In a follow-up response, Mr. Sunday said determination letters that don't show contamination as well as those that do will go through the MAA process. That contradicts the email exchange between Mr. Perry and Alan Eichler, program manager of DEP's oil and gas district office in Pittsburgh.

John Hanger, DEP secretary during the Rendell administration, said the DEP bears the burden of justifying why such a change was made to a science-based process that reported water test results "honestly and independently and professionally."
"The process wasn't broken. There was no abuse. The field staff is professional and careful and does a good job," Mr. Hanger said. "These determination letters should be based on good science. You can be concerned about the changes but there's no cases yet to indicate a problem. "However if we get down the road and see decisions that are different than the staff recommendations, that could be troubling."

The latest policy change follows the DEP's attempt in March 2011 to require that all field enforcement actions, also known as "Notices of Violations," or "NOVs," involving Marcellus Shale gas drilling operations be pre-approved by administrators in Harrisburg. Staff in DEP field offices grumbled about the change as did environmental groups and businesses, causing the department to publicly roll back the policy after two months.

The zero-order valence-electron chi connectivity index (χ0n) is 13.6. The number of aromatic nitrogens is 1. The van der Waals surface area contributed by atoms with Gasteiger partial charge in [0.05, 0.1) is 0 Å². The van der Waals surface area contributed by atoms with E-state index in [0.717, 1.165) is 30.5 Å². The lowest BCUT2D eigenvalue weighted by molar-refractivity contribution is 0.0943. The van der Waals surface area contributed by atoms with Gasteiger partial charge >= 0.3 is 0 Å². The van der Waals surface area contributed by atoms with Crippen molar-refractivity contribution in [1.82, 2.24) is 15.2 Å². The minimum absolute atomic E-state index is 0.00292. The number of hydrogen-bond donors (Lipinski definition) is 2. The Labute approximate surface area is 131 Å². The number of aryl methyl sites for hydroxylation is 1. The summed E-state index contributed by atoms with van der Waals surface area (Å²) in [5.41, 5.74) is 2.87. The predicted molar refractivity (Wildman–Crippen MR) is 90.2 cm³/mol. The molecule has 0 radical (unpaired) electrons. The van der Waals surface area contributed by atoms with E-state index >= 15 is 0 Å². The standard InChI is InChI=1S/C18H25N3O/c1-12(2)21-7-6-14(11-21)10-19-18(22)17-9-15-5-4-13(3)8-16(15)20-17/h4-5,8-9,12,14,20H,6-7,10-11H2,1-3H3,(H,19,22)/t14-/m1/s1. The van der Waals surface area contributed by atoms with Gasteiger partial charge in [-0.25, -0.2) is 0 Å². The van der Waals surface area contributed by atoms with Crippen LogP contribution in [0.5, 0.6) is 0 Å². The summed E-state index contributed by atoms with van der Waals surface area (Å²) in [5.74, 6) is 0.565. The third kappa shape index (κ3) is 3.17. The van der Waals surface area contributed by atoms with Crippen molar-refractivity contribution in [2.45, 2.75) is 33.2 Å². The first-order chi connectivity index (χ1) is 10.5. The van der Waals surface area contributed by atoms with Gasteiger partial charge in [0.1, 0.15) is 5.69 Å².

The number of water contamination determination letters issued by the DEP each year fluctuates depending on how many cases of private water supply contamination are reported and investigated and how widespread the contamination is. According to the DEP, water contamination letters related to Marcellus drilling and other oil and gas operations were sent to 57 individuals in 2010, 27 in 2011 and 19 so far this year.

According to Mr. Sunday, that data shows the industry's performance and compliance have improved, due to DEP enforcement actions and new regulations mandating stronger casing and cementing around wells.

In September, before the change in policy was announced, Range Resources, one of the state's largest drilling companies, had several meetings with DEP to contest water contamination letters sent to three property owners living near the company's Harman Lewis well in Lycoming County.

Range maintains its well is not linked to those water problems, which occurred from February through the summer, and the letters of determination delivered in early September did not allege a link.

The DEP determination letters do say the residential water supplies are contaminated, probably due to methane migration from Marcellus Shale gas drilling, but didn't name a specific source or company responsible for the contamination.